An analysis of the variation in the waxy gene in Australian native grass species
Global cereal consumption is derived from just eight of the 650 different genera within the Poaceae family, even though this is probably the most diverse flowering plant family. Currently there are over 69 genera of grasses recognised as being native to Australia. These may provide a valuable genetic resource for cereal quality improvement programs in the future. Genetic diversity between representatives of the five sub-families of Australian native grasses was observed at both the nucleotide and amino acid level for the waxy gene. This gene encodes Granule Bound Starch Synthase 1 (GBSS1), a key enzyme of starch synthesis, which displays a high degree of conservation across a wide range of higher plants. Conserved areas of the gene were used for PCR amplification and sequencing of a short fragment of the gene, which was then used as a platform for species specific/gene specific primer design. The BD GenomeWalker™ Universal Kit allowed sequencing of the native cereals’ genomic DNA, both upstream and down of the gene specific primer sites. Sequence analysis of the waxy gene indicated that although Australian native species display some degree of similarity to the ortholog in their respective commercial relatives, significant sequence differences are evident. Further more, the observed single nucleotide polymorphisms and indels translated to variation in the amino acid sequence of the waxy gene in these native species. This data supports the hypothesis that Australian native grasses may provide a new source of genetic diversity for future grain improvement programs.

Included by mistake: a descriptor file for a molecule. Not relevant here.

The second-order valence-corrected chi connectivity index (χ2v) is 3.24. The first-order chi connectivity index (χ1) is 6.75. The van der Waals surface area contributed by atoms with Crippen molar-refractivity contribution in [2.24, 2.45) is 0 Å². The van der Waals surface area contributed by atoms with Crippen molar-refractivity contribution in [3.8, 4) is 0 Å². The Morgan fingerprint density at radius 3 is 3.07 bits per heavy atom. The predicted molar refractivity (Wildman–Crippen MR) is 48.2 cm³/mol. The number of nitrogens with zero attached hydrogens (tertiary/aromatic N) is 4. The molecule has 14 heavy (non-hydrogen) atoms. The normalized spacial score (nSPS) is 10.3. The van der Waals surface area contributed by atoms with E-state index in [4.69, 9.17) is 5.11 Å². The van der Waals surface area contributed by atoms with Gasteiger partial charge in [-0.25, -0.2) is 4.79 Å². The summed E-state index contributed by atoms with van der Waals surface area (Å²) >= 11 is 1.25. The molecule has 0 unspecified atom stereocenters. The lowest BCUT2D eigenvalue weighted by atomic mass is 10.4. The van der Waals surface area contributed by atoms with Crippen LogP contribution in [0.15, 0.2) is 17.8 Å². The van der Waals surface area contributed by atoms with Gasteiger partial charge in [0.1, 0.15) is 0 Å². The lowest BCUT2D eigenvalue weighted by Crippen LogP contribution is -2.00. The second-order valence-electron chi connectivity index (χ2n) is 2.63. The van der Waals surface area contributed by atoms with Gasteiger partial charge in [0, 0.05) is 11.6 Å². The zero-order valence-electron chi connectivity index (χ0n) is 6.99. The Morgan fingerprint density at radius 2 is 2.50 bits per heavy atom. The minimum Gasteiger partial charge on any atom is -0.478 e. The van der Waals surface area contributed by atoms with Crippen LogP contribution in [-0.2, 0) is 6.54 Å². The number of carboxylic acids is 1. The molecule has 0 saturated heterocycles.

Shapter, FM, Lee, LS & Henry, RJ 2006, 'An analysis of the variation in the waxy gene in Australian native grass species', paper presented to the Plant and Animal Genomes Conference XIV, San Diego, California, USA, 14-18 January.
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